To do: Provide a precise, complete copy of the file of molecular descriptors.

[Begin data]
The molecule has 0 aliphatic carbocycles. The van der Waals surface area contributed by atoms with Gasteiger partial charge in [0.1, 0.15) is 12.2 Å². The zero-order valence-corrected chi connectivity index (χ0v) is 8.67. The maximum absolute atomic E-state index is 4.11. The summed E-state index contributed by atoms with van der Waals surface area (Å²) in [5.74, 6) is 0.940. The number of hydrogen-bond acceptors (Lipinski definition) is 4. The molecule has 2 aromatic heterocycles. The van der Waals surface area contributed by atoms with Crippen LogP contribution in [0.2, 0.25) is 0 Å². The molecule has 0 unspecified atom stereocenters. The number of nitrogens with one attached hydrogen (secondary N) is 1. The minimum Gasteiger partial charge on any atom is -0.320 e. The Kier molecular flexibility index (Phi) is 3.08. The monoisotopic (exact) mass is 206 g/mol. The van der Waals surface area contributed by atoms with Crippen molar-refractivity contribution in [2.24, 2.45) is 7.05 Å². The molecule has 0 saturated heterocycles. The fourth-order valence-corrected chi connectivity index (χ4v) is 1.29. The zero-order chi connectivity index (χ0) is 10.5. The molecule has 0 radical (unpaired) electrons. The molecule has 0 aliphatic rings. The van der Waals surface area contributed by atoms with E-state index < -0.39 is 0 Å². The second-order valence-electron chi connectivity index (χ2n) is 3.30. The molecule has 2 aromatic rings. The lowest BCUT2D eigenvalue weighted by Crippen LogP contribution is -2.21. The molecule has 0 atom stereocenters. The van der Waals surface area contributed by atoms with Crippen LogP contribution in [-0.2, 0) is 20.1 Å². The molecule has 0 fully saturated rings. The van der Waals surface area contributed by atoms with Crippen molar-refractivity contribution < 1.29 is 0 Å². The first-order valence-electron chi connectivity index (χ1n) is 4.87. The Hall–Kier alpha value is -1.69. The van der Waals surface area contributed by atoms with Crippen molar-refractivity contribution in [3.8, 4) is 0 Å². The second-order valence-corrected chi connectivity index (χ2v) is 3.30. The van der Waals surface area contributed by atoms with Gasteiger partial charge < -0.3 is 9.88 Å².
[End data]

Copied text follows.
The molecule has 0 aliphatic carbocycles. The van der Waals surface area contributed by atoms with Gasteiger partial charge in [0.1, 0.15) is 12.2 Å². The zero-order valence-corrected chi connectivity index (χ0v) is 8.67. The maximum absolute atomic E-state index is 4.11. The summed E-state index contributed by atoms with van der Waals surface area (Å²) in [5.74, 6) is 0.940. The number of hydrogen-bond acceptors (Lipinski definition) is 4. The molecule has 2 aromatic heterocycles. The van der Waals surface area contributed by atoms with Crippen LogP contribution in [0.2, 0.25) is 0 Å². The molecule has 0 unspecified atom stereocenters. The number of nitrogens with one attached hydrogen (secondary N) is 1. The minimum Gasteiger partial charge on any atom is -0.320 e. The Kier molecular flexibility index (Phi) is 3.08. The monoisotopic (exact) mass is 206 g/mol. The van der Waals surface area contributed by atoms with Crippen molar-refractivity contribution in [2.24, 2.45) is 7.05 Å². The molecule has 0 saturated heterocycles. The fourth-order valence-corrected chi connectivity index (χ4v) is 1.29. The zero-order chi connectivity index (χ0) is 10.5. The molecule has 0 radical (unpaired) electrons. The molecule has 0 aliphatic rings. The van der Waals surface area contributed by atoms with E-state index < -0.39 is 0 Å². The second-order valence-electron chi connectivity index (χ2n) is 3.30. The molecule has 2 aromatic rings. The lowest BCUT2D eigenvalue weighted by Crippen LogP contribution is -2.21. The molecule has 0 atom stereocenters. The van der Waals surface area contributed by atoms with Crippen LogP contribution in [-0.2, 0) is 20.1 Å². The molecule has 0 fully saturated rings. The van der Waals surface area contributed by atoms with Crippen molar-refractivity contribution < 1.29 is 0 Å². The first-order valence-electron chi connectivity index (χ1n) is 4.87. The Hall–Kier alpha value is -1.69. The van der Waals surface area contributed by atoms with Crippen molar-refractivity contribution in [3.8, 4) is 0 Å². The second-order valence-corrected chi connectivity index (χ2v) is 3.30. The van der Waals surface area contributed by atoms with Gasteiger partial charge < -0.3 is 9.88 Å².